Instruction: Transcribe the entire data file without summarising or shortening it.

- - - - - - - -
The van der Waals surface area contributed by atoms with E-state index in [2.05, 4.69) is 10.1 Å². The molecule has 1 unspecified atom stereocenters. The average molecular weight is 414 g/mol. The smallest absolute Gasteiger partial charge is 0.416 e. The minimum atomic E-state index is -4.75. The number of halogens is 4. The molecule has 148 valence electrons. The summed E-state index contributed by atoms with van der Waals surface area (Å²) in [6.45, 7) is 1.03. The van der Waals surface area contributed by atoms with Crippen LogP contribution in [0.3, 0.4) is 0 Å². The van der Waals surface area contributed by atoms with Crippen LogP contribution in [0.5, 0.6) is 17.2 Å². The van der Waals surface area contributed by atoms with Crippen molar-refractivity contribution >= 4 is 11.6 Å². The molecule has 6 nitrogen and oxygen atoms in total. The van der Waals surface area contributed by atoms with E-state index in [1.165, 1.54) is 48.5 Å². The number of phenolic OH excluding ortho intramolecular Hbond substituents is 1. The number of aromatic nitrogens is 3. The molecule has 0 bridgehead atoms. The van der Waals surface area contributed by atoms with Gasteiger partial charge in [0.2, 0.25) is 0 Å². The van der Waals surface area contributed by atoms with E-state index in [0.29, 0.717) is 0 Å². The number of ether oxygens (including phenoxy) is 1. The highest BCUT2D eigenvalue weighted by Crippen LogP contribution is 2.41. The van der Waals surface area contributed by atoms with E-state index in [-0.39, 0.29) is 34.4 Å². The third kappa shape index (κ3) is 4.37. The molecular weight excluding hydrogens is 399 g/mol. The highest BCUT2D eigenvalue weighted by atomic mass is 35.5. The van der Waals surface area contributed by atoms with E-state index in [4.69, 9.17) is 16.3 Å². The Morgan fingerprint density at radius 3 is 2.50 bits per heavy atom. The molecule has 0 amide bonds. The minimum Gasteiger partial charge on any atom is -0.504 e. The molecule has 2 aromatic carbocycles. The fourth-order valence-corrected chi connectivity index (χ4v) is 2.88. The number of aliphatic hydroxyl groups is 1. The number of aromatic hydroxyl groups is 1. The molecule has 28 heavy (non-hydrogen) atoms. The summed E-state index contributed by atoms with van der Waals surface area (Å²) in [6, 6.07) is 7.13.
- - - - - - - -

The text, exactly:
The van der Waals surface area contributed by atoms with E-state index in [2.05, 4.69) is 10.1 Å². The molecule has 1 unspecified atom stereocenters. The average molecular weight is 414 g/mol. The smallest absolute Gasteiger partial charge is 0.416 e. The minimum atomic E-state index is -4.75. The number of halogens is 4. The molecule has 148 valence electrons. The summed E-state index contributed by atoms with van der Waals surface area (Å²) in [6.45, 7) is 1.03. The van der Waals surface area contributed by atoms with Crippen LogP contribution in [0.3, 0.4) is 0 Å². The van der Waals surface area contributed by atoms with Crippen LogP contribution in [0.5, 0.6) is 17.2 Å². The van der Waals surface area contributed by atoms with Crippen molar-refractivity contribution >= 4 is 11.6 Å². The molecule has 6 nitrogen and oxygen atoms in total. The van der Waals surface area contributed by atoms with E-state index in [1.165, 1.54) is 48.5 Å². The number of phenolic OH excluding ortho intramolecular Hbond substituents is 1. The number of aromatic nitrogens is 3. The molecule has 0 bridgehead atoms. The van der Waals surface area contributed by atoms with Gasteiger partial charge in [0.2, 0.25) is 0 Å². The van der Waals surface area contributed by atoms with E-state index in [0.29, 0.717) is 0 Å². The number of ether oxygens (including phenoxy) is 1. The highest BCUT2D eigenvalue weighted by Crippen LogP contribution is 2.41. The van der Waals surface area contributed by atoms with E-state index in [-0.39, 0.29) is 34.4 Å². The third kappa shape index (κ3) is 4.37. The molecular weight excluding hydrogens is 399 g/mol. The highest BCUT2D eigenvalue weighted by atomic mass is 35.5. The van der Waals surface area contributed by atoms with E-state index in [4.69, 9.17) is 16.3 Å². The Morgan fingerprint density at radius 3 is 2.50 bits per heavy atom. The molecule has 0 amide bonds. The minimum Gasteiger partial charge on any atom is -0.504 e. The molecule has 2 aromatic carbocycles. The fourth-order valence-corrected chi connectivity index (χ4v) is 2.88. The number of aliphatic hydroxyl groups is 1. The number of aromatic hydroxyl groups is 1. The molecule has 28 heavy (non-hydrogen) atoms. The summed E-state index contributed by atoms with van der Waals surface area (Å²) in [6, 6.07) is 7.13.